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Your Remote Learning & Development Resources Blog

7 Actions You Can Take to Elevate BIPOC in Remote Work

Estimated reading time: 6 minutes

 

As the COVID-19 pandemic continues, it is a common sentiment that “everyone” is working from home. However, research shows that accessibility to remote work varies by race. While there is tremendous opportunity for remote work to create opportunity, remote does not automatically equal diverse nor equitable nor inclusive. We’ve yet to see comprehensive data on the true diversity of remote professionals; however, anecdotally within the US, the remote community agrees that reality does not yet reach the potential. For remote work to be truly accessible to Black, Indigenous, and People of Color (BIPOC), we have more work to do.

 

At Workplaceless, we have been having the conversations internally and with our community to understand what role each of us can play to both break down barriers for and elevate the voices of BIPOC professionals in remote work. We embarked on discussions in late 2019 with regards to diversity,...

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A Placeless Mindset: The Foundation to Successful Remote Teams

Estimated reading time: 5 minutes

 

Remote work has been around for years. However, what separates the remote winners from the remote quitters isn’t just a matter of tools. It’s recognizing the difference between a co-located and a remote mindset. The philosophies underlying successful remote work are fundamentally different from those of a traditional office workspace. We refer to this remote mindset as a “Placeless Mindset.”

 

What is a Placeless Mindset?

A Placeless Mindset is not just a process of getting tasks done but rather an integrated way of thinking, living, and, yes, working. It’s a philosophy and an attitude that can be summarized as: 

 

A Placeless Mindset is a keen understanding that our lives, and therefore our work, are not rooted in a singular place, but rather require flexibility in location and communication in order to balance multiple goals and priorities. 

 

Adopting a Placeless Mindset helps...

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Start. Stop. Continue. Our First Virtual Team Meeting without Zoom

Estimated reading time: 7 minutes

 

As a remote team who doesn’t see each other in an office everyday, it’s important for us at Workplaceless to stay connected with one another, beyond just the work. While we integrate this throughout our daily routines through apps like Donut and remote team building exercises, we also aim to meet once a month in a live all-hands team meeting. It’s a meeting we all look forward to every month. However, with much needed vacations, staycations, and team relocations, a synchronous meeting wasn’t going to work for July, so we decided to run our first Asynchronous All-Hands Meeting.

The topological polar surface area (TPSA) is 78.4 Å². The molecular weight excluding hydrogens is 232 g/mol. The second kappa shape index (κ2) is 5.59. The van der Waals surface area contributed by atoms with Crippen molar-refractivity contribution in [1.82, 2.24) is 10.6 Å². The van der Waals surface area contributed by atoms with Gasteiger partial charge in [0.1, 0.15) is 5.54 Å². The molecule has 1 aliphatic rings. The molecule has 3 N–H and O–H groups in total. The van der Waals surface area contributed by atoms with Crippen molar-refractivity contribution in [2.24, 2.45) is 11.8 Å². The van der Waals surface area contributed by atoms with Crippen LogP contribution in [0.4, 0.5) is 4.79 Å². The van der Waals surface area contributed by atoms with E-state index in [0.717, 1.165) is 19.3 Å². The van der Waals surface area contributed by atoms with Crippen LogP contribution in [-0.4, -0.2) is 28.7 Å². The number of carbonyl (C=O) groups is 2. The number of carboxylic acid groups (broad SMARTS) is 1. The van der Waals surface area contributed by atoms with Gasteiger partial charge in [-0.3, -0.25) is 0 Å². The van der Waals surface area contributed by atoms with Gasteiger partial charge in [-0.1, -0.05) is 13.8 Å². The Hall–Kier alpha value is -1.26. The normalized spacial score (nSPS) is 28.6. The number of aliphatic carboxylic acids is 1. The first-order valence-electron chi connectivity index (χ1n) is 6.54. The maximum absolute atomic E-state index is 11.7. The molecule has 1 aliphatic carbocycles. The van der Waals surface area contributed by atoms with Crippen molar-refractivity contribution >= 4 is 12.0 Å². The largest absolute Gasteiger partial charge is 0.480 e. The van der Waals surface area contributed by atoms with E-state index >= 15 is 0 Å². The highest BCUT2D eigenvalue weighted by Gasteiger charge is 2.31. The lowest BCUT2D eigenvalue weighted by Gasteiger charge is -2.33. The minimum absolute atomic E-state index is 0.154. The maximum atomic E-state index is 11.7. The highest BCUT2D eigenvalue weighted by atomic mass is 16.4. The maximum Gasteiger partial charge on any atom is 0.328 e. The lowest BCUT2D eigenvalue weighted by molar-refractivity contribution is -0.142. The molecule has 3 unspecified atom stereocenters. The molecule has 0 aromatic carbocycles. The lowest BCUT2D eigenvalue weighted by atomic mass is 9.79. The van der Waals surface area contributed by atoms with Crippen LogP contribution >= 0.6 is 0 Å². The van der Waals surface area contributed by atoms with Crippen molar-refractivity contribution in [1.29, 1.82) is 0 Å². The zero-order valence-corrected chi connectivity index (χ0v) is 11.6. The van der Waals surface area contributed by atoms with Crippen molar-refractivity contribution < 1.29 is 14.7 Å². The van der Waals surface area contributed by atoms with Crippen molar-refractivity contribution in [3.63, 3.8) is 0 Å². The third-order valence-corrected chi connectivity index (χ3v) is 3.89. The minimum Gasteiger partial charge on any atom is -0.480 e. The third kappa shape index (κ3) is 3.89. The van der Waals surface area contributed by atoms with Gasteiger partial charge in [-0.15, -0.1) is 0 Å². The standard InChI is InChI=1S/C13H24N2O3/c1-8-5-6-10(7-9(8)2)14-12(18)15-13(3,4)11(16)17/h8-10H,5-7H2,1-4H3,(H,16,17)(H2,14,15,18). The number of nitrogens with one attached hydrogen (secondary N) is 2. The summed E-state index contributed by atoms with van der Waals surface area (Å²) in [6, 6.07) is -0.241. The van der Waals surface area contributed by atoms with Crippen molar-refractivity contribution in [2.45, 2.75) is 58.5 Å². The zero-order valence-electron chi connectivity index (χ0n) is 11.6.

Here’s what we did and an evaluation of what we would or wouldn’t do again from both the perspective of the meeting organizer, Megan Eddinger, and two team attendees, Katie Scheuer, and Jacqueline Zeller.


For the most part we lead with remote-first asynchronous collaboration, and limit meetings as part of our daily...

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6 Expert Steps To Improving Your Remote Team’s Communication

Estimated reading time: 5 minutes, 30 seconds

 

How do teams choose how to communicate? 

In a co-located work environment, the answer is pretty clear: walk down the hall or pop into someone’s office for a quick check-in; send an email if they’re not there. 

As researchers remind us, face-to-face may be the richest medium for communication, but when teams want to be more productive, cost-effective, and have access to talent, companies turn to remote and hybrid work. But as remote teams know, there are hundreds of choices for meetings, chatting, collaborating—synchronous and asynchronous communication tools . . . where does one start? 

The selection of communication tools begins with understanding the unique challenges of remote team communication and defining processes that work for professionals who are not physically located in the same office space.

During our July Networkplaceless event, we welcomed three experts who led us in a...

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Remote Team Building Activities: Create Trust While Distributed

Estimated reading time: 9 minutes, 28 seconds

 

By Katie D. Scheuer, Curriculum Specialist at Workplaceless 

 

Ice Breakers. Team Builders. Structured Adult Activities.

For some, these words inspire an array of emotions: dread, joy, terror. For me, it’s pure and radiant “this is what life is all about” happiness. Team builders for me are what sports are for others.

It started with theatre games at summer camp (“This is a tick. A what? A tick. Oh, a tick! This is a tock!), and in college I insisted on being “Ice Breaker Chair”, a made-up role for my volunteer organization. I host “Teach Me Something New” parties with my friends. My dreams come true when Charades are played on ski trips and when baby showers have improv games led by zany aunts. 

When I started working remotely, I wasn’t sure how I would handle working by myself after years of leading workshops, teaching, and coaching live on college...